But by far the most disappointing aspect of Raimi’s series, is Peter and Mary Jane’s relationship. Kirsten Dunst, apparently fed up with a role that consisted of terrified shrieks and wet, clingy dresses, had little interest in returning for the third movie. But out of a professed respect for Raimi and co-star Tobey Maguire (and, we can assume, a truckload of money), she came back. But Spider-Man 3 also introduces Gwen Stacy, played by Bryce Dallas Howard, which initiates a love triangle that goes nowhere—that has to go nowhere, because there is no time in the movie to follow it. Again, Sony’s insistence on including Venom takes away time that could have been used to properly service the newly complicated Peter/MJ relationship. But there is a way that Raimi could have provided closure to their arc and paid tribute to comic book history—while releasing Dunst from her role.
The most famous story in the history of Spider-Man comics is titled “The Night Gwen Stacy Died,” and I bet you can guess what happens. The Green Goblin, Spider-Man’s deadliest enemy, kidnaps Gwen and takes her to the top of the George Washington Bridge and throws her off. Spidey is able to catch her with his webs, but the whiplash effect of her sudden stop breaks her neck—killing her instantly. The story is a landmark in comics history, and a dividing point between the often goofy stories of the Silver Age of comics and the more serious Bronze Age. Unlike many characters in comics who have a way of coming back to life, Gwen Stacy has stayed dead, and her absence helps fuels Peter’s perpetual guilt.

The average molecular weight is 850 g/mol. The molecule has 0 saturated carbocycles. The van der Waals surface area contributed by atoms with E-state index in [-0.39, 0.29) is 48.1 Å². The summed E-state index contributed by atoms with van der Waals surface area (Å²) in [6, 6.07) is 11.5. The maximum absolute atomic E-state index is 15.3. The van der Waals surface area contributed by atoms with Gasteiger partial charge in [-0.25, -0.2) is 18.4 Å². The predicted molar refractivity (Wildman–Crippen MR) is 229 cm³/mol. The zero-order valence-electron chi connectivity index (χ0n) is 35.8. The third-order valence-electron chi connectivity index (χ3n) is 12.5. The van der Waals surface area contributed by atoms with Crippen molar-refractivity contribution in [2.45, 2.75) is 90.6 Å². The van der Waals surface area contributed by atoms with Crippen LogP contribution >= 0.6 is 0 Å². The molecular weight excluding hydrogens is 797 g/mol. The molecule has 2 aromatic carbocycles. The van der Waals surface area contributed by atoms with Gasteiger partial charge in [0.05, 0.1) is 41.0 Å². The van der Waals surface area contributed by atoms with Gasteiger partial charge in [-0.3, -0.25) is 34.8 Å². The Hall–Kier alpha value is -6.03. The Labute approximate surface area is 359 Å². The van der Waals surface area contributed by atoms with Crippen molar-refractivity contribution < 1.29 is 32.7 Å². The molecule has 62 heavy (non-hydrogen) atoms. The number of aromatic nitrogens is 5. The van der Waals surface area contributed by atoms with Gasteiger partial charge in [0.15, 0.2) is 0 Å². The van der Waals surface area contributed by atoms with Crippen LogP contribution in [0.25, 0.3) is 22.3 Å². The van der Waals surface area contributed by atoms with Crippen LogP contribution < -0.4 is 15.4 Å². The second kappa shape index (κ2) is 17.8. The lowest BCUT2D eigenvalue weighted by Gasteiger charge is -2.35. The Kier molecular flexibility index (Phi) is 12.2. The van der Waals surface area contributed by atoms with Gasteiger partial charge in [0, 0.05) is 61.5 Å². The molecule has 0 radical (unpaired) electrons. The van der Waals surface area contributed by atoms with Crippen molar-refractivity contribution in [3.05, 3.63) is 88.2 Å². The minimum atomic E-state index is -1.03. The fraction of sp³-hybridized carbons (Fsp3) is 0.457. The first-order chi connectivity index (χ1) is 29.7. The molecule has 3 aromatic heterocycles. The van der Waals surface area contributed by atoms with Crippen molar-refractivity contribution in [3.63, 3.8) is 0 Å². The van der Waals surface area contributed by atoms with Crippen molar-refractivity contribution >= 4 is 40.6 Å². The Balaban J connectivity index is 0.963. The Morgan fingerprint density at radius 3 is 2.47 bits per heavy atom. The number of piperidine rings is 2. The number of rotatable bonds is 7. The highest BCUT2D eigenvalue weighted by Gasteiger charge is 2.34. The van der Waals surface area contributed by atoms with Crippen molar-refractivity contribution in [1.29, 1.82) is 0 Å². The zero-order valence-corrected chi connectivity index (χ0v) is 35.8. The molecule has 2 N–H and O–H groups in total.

In Spider-Man 3 we see Peter give in to the aggression caused by the alien symbiote due to his rage at discovering that his uncle Ben was not murdered by the thug that he had previously thought responsible. This is a dopey piece of retroactive continuity, and provides a weak framework for Peter’s descent into anger. If Dunst was so unhappy, if we need motivation for Peter’s anger, than why not have the climax of the film play out like “The Night Gwen Stacy Died”, but switch Gwen for MJ? In fact, Spider-Man 3 even contains hints of that storyline, in Harry’s sudden amnesia which leads him to forget that Peter is Spider-Man and his sworn enemy (in the comics arc, this happens to Harry’s father, Norman). Is it possible that the amnesia storyline reflects a subsequently abandoned attempt to retell the comics story with the roles reversed?
Killing Mary Jane provides a heartbreaking resolution, but at least it’s a resolution. At the end of Spider-Man 3 we see Peter and Mary Jane reunited but dancing somberly, a gulf between them that may be insurmountable. The scene fades and Raimi’s series is done. Nothing is solved and we’re not sure what the characters have learned. It just ends.
Studios will use Raimi’s non-trilogy trilogy as a cautionary example for decades to come. It’s a shame that it devolved into something so acrimonious behind the scenes and bland onscreen, but it’s even more of a shame that the story will forever remain forever unfinished.